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What upsets us about other people is usually their behaviour. Person A behaves in a way that upsets you and you immediately think (either consciously or, more likely unconsciously) “well if I did that it would be because I was deliberately trying to upset people or get some other type of negative outcome”. The behaviour is so alien to what we know to be the right thing to do that the only conceivable reason for Person A to have done what they did was to upset you.

And look, they’ve succeeded!

There are two thought processes going on here, and both are unhelpful.

The first thought process assumes that Person A shares the same values and beliefs as you, is motivated by the same things as you and is therefore going to behave in the same way as you do. In reality, Person A has had a completely different set of experiences throughout their life and as a result has a completely different set of values, beliefs and motivations to yours. This would be true even if Person A were your identical twin – and that’s a very important point to note. No-one ever has the exact same experience of life as anyone else so we all experience the world and our place in it differently. So next time someone does something that feels dangerous or upsetting to you, ask yourself “why might they have done that?” And keep asking yourself that question over and over again. You will find that you gradually stop making the automatic assumption that other people are dangerous or stupid or out to get you – which ties in with the second thought process

This is the thought process where you assume that other people’s behaviour is all about you, hence thinking “They’re only doing that to upset me”. We all think like this to some extent but in reality the only person’s behaviour that has anything to do with you, is yours. The person that has upset you or scared you or made you cross has probably not even thought about you because they are so consumed by their own “stuff” – their values, beliefs and motivations are what is driving their behaviour. Once you understand this, and take the time to figure out their real drivers, it then becomes possible to make an informed, conscious choice about how you want to react rather than allowing your anxiety to take over.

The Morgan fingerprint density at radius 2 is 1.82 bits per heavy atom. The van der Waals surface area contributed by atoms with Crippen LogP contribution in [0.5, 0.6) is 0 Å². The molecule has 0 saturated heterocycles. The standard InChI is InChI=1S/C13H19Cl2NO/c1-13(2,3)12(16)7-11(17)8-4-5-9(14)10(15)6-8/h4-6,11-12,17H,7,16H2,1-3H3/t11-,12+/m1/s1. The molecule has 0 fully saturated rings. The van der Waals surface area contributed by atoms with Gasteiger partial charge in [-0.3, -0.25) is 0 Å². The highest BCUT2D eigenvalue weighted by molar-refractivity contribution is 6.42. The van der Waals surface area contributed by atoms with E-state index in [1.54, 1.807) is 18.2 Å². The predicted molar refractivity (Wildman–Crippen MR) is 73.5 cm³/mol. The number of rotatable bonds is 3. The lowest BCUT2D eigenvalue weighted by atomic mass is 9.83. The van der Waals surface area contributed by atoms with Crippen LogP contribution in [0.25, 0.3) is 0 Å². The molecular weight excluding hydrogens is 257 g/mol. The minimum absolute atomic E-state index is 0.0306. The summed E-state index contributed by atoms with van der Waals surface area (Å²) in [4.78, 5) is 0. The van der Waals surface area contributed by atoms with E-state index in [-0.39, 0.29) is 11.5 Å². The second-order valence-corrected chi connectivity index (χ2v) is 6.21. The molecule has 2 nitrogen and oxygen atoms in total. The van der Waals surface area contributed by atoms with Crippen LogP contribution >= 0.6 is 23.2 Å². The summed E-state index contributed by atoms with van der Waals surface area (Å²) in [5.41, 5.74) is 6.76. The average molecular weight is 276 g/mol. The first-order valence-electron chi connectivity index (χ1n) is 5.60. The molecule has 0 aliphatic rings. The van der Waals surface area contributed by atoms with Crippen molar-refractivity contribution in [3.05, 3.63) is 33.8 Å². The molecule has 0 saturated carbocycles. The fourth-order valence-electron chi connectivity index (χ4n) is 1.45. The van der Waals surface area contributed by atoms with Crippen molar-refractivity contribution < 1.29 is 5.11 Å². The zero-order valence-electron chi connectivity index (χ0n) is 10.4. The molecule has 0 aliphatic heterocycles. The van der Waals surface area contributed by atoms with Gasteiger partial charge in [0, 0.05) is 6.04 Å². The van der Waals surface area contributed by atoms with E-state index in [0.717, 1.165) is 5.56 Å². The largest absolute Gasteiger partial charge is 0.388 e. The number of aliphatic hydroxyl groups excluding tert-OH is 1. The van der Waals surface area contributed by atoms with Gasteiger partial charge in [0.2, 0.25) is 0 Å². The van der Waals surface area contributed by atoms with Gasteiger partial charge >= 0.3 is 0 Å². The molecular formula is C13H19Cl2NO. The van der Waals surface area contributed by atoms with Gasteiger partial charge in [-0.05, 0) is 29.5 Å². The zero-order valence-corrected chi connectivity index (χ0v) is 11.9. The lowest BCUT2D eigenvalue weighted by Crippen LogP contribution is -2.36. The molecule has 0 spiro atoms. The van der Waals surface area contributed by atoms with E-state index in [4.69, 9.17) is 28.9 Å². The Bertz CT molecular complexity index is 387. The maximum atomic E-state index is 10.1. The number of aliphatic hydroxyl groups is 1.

If you find that you are often made anxious by someone else’s behaviour it’s always a good idea to try to find out what makes them tick, so ask yourself some of these questions:

  • What are all the reasons why they might be behaving in that way?
  • Do they know how it makes you feel?
  • Would they behave differently if they knew it made you anxious?
  • Are they someone with whom you could have a conversation along those lines?

If your anxiety is centred more around how you think they might behave – particularly if you are anxious about their reaction to something you have done or want to do – then you have different questions to ask yourself, some of which might be

  • What reasons do I have for being anxious about what their reaction might be?
  • How has this person reacted to me in the past?
  • How much actual impact will my doing this have on them?
  • How important is it to me, right now, not to upset them?
  • Is my anxiety about their reaction actually about them, or about someone in my past?
  • How is my anxiety trying to help me here?

Unpicking your anxiety around how other people are behaving and might behave will bring you deep insights into the causes of it and in time help you to free yourself from it.

If you would like to talk through any issues arising from this resource please drop me a line at cathy@therapeuticcoaching.co.uk to arrange your free no-obligation coaching session with me.

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